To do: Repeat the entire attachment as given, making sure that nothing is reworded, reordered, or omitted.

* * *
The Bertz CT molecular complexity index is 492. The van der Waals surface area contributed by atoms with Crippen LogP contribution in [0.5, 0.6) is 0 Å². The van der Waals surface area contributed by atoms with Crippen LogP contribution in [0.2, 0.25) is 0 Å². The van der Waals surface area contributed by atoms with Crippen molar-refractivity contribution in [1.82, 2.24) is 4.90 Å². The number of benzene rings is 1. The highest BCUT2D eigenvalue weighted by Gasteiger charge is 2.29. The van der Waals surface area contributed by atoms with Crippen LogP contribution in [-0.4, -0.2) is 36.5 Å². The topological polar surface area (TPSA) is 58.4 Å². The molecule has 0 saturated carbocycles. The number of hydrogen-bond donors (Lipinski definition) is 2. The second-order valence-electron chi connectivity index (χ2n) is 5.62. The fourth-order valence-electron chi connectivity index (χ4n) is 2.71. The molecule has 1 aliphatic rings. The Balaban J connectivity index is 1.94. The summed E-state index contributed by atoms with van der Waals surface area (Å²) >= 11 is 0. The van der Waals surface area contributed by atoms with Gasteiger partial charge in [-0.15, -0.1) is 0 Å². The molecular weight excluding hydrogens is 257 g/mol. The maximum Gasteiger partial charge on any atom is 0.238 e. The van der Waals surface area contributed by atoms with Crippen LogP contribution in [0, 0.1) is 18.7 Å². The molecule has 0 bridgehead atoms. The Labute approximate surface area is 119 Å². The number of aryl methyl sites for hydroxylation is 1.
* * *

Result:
The Bertz CT molecular complexity index is 492. The van der Waals surface area contributed by atoms with Crippen LogP contribution in [0.5, 0.6) is 0 Å². The van der Waals surface area contributed by atoms with Crippen LogP contribution in [0.2, 0.25) is 0 Å². The van der Waals surface area contributed by atoms with Crippen molar-refractivity contribution in [1.82, 2.24) is 4.90 Å². The number of benzene rings is 1. The highest BCUT2D eigenvalue weighted by Gasteiger charge is 2.29. The van der Waals surface area contributed by atoms with Crippen LogP contribution in [-0.4, -0.2) is 36.5 Å². The topological polar surface area (TPSA) is 58.4 Å². The molecule has 0 saturated carbocycles. The number of hydrogen-bond donors (Lipinski definition) is 2. The second-order valence-electron chi connectivity index (χ2n) is 5.62. The fourth-order valence-electron chi connectivity index (χ4n) is 2.71. The molecule has 1 aliphatic rings. The Balaban J connectivity index is 1.94. The summed E-state index contributed by atoms with van der Waals surface area (Å²) >= 11 is 0. The van der Waals surface area contributed by atoms with Gasteiger partial charge in [-0.15, -0.1) is 0 Å². The molecular weight excluding hydrogens is 257 g/mol. The maximum Gasteiger partial charge on any atom is 0.238 e. The van der Waals surface area contributed by atoms with Crippen LogP contribution in [0, 0.1) is 18.7 Å². The molecule has 0 bridgehead atoms. The Labute approximate surface area is 119 Å². The number of aryl methyl sites for hydroxylation is 1.